The 3.7-liter (226-cubic-inch) 215-horse V-6 was surprisingly quick from the get-go and still healthy at freeway speeds. It ran through a smooth-shifting 42RLE 4-speed automatic. A 6-speed Getrag manual is standard, but few are sold, marketers said. A 5-speed automatic is used with the optional V-8s. While the V-6 could benefit as much or more from additional ratios, the multi-speed tranny is also more expensive, which would be at odds with the littler engine's main object: a price about a thousand dollars less than a V-8's. Put bluntly, if you're too cheap to buy a bigger motor, four speeds are all you get.

But anyone old enough to remember 2- and 3-speed automatics, like me, still appreciates a 4-speed. This one has an overdrive ratio of 0.69 to 1, which makes for leisurely engine revs on the highway. And this autotranny now has a neat spring-loaded thumb switch on the selector lever that allows the driver to downshift and hold lower gears for braking on long downgrades. Thumbing up caused an upshift to the next gear, and an LED indicator in the instrument panel showed which gear was engaged. There was also a Tow-Haul switch on the dash that delays upshifts and quickens downshifts.

With an empty bed the truck's ride was appropriately firm. But the coil-link rear suspension smoothed out undulations in patchy pavement and, more noticeably, eliminated lateral hop over bumps. Remember that the truck still uses a solid rear axle, so side-hop is theoretically possible; however, engineers have arranged the five links and tuned the coil springs and shock absorbers to almost eliminate hopping.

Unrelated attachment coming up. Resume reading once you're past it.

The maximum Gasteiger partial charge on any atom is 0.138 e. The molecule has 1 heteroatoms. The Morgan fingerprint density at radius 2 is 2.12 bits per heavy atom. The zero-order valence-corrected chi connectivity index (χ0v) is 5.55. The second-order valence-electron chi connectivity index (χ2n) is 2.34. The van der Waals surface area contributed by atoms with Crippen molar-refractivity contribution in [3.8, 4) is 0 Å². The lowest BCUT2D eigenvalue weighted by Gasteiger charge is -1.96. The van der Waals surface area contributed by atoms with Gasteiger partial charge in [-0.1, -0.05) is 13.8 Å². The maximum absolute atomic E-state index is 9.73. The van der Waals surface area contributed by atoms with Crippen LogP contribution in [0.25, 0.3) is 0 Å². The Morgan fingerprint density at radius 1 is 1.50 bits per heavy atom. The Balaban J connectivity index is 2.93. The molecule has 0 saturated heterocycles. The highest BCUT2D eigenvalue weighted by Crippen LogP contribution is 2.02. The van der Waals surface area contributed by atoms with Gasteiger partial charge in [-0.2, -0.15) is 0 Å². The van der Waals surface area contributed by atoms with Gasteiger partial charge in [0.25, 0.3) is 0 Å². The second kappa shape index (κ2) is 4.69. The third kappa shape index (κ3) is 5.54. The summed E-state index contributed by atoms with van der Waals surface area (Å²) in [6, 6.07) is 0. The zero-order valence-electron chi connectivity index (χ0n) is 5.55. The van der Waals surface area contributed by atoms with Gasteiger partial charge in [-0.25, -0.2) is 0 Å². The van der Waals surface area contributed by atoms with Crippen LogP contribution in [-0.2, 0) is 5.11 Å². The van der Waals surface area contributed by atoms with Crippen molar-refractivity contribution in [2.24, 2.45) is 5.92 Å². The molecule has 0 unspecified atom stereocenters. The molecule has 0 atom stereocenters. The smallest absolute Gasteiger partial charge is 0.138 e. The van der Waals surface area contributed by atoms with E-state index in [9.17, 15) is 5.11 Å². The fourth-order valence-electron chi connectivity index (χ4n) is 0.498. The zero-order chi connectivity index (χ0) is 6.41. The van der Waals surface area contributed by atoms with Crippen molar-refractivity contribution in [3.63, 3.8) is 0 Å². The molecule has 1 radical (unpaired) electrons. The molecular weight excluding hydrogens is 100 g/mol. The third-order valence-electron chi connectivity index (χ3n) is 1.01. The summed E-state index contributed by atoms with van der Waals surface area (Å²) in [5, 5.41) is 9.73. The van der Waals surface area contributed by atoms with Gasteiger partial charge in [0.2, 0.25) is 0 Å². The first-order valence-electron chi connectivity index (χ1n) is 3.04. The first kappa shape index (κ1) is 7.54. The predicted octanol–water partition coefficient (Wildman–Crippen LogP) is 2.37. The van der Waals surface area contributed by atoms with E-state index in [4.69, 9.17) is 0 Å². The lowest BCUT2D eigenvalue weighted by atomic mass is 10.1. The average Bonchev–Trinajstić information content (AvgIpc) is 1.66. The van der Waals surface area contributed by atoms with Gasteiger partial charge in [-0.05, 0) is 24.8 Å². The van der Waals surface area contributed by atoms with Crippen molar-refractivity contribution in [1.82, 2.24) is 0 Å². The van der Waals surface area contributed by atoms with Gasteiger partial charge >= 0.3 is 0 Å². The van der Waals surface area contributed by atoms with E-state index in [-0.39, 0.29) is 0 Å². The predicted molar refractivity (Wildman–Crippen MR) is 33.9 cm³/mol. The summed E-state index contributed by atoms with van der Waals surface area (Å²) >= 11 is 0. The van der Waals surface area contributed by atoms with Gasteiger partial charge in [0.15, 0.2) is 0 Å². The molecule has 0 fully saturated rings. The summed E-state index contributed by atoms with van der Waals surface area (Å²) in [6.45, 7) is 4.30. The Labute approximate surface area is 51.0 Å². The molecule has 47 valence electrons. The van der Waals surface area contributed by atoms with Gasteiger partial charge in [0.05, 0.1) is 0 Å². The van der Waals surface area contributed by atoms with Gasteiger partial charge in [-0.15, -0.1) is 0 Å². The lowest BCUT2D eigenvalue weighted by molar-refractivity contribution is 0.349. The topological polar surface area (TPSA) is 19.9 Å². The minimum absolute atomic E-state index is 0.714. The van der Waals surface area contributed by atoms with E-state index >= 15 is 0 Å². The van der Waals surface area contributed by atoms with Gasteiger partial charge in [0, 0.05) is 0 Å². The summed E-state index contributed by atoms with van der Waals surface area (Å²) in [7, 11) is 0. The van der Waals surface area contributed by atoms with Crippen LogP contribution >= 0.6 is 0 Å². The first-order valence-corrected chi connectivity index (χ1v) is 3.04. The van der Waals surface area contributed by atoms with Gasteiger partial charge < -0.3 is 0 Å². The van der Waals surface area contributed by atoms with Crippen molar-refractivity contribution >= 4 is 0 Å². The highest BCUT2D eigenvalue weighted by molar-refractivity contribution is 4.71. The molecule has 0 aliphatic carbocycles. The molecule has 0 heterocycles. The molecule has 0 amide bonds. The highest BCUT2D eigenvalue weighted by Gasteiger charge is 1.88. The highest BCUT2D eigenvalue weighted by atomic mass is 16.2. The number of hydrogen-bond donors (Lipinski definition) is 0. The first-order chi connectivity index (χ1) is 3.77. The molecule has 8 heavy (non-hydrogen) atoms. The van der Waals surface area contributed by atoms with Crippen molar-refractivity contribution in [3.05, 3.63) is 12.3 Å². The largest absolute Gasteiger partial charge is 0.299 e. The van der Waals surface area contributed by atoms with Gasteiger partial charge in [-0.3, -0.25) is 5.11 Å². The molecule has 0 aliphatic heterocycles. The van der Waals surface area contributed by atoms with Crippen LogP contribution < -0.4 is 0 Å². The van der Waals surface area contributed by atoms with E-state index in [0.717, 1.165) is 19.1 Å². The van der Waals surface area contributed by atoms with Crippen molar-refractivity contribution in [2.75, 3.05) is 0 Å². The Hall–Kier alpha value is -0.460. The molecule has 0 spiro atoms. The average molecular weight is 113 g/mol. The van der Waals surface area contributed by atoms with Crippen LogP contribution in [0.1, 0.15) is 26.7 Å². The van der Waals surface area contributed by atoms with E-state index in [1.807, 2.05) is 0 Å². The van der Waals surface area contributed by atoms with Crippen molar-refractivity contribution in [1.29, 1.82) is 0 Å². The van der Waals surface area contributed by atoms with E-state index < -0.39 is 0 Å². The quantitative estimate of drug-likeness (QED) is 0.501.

Our hosts did load a couple of pickups, one an '09 Ram 1500 Quad Cab and the other an '08 Chevy Silverado 1500 Crew Cab. A crew placed 40 25-pound sacks of horse feed - an even half ton - in each of the beds and offered them for comparison purposes. The Chevy and its brother, the GMC Sierra, were new in the '07 model year. A major advancement was a more controlled ride, and while it still uses leaf rear springs, the Chevy's excellent ride quality was still apparent, to the point where I had to concentrate to notice the improvement with the Dodge's new suspension.

There's less jounce with Dodge's coil-link rear suspension, especially over patched asphalt, but the loaded Chevy behaved almost as nicely. The difference between the two suspensions was more discernable when we drove two unloaded trucks; then the Dodge's coil-link setup had a slight advantage. But I doubt that a GM owner is going to throw up his hands and trade in his 1500 over this, and '09 GM pickups are getting hydraulic cab mounts that will further smooth the way.

Later I drove a couple of bright-red Rams. One of them was an SLT Regular Cab that was hitched to a horse trailer. With no Nellie aboard, the trailer weighed 2,900 pounds, which the Hemi-powered long-bed pickup easily yanked around. Tow rating for a Ram 1500 with the 390-horsepower Hemi is 5,100 to 9,100 pounds, depending on axle ratio and other equipment; with the 310-horsepower 4.7 V-8 it's 5,350 to 7,600 pounds; and for the 215-horsepower V-6 it's 2,950 to 3,800 pounds.

Another ride was a sporty R/T iteration of the Regular Cab, short-bed Ram. It had a very gutsy Hemi running through a 4.10 axle ratio that will let the truck dash from 0 to 60 mph in under 6 seconds, according to our enthusiastic hosts. It sure was quick. The engine didn't race at highway cruising speeds, either, because an 0.67 overdrive 5th gear let the Hemi loaf at about 2,000 rpm at 65 mph.

The SLT and R/T had plusher seats with power adjustments, fancy faced instruments ringed with chrome bezels, and other niceties. So … I'd buy the simpler truck with the plainer interior for my crews to use - Get to work, now, boys! - and buy a more upscale model for me, 'cause I'm the boss. The Dodge's big chromey nose would be my neck tie, see?

From the March 2009 issue of Heavy Duty Trucking.